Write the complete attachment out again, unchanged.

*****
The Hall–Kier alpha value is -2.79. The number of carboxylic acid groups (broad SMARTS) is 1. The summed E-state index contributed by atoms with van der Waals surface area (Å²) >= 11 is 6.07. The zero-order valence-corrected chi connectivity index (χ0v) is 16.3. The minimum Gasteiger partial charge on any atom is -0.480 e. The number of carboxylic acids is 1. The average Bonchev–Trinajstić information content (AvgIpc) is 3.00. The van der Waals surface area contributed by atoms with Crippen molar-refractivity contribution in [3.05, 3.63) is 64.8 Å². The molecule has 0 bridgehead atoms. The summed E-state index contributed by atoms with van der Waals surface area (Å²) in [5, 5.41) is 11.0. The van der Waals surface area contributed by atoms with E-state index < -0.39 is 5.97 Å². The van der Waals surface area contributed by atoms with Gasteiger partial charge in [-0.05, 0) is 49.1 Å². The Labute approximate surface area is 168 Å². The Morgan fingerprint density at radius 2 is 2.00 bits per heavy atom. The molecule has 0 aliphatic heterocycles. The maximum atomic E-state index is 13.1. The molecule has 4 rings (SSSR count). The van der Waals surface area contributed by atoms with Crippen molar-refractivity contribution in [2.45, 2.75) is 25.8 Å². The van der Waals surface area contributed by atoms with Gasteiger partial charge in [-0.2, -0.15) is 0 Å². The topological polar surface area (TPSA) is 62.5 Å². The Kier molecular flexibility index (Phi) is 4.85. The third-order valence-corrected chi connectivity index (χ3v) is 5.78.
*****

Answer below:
The Hall–Kier alpha value is -2.79. The number of carboxylic acid groups (broad SMARTS) is 1. The summed E-state index contributed by atoms with van der Waals surface area (Å²) >= 11 is 6.07. The zero-order valence-corrected chi connectivity index (χ0v) is 16.3. The minimum Gasteiger partial charge on any atom is -0.480 e. The number of carboxylic acids is 1. The average Bonchev–Trinajstić information content (AvgIpc) is 3.00. The van der Waals surface area contributed by atoms with Crippen molar-refractivity contribution in [3.05, 3.63) is 64.8 Å². The molecule has 0 bridgehead atoms. The summed E-state index contributed by atoms with van der Waals surface area (Å²) in [5, 5.41) is 11.0. The van der Waals surface area contributed by atoms with E-state index < -0.39 is 5.97 Å². The van der Waals surface area contributed by atoms with Gasteiger partial charge in [-0.05, 0) is 49.1 Å². The Labute approximate surface area is 168 Å². The Morgan fingerprint density at radius 2 is 2.00 bits per heavy atom. The molecule has 0 aliphatic heterocycles. The maximum atomic E-state index is 13.1. The molecule has 4 rings (SSSR count). The van der Waals surface area contributed by atoms with Crippen molar-refractivity contribution in [2.45, 2.75) is 25.8 Å². The van der Waals surface area contributed by atoms with Gasteiger partial charge in [-0.2, -0.15) is 0 Å². The topological polar surface area (TPSA) is 62.5 Å². The Kier molecular flexibility index (Phi) is 4.85. The third-order valence-corrected chi connectivity index (χ3v) is 5.78.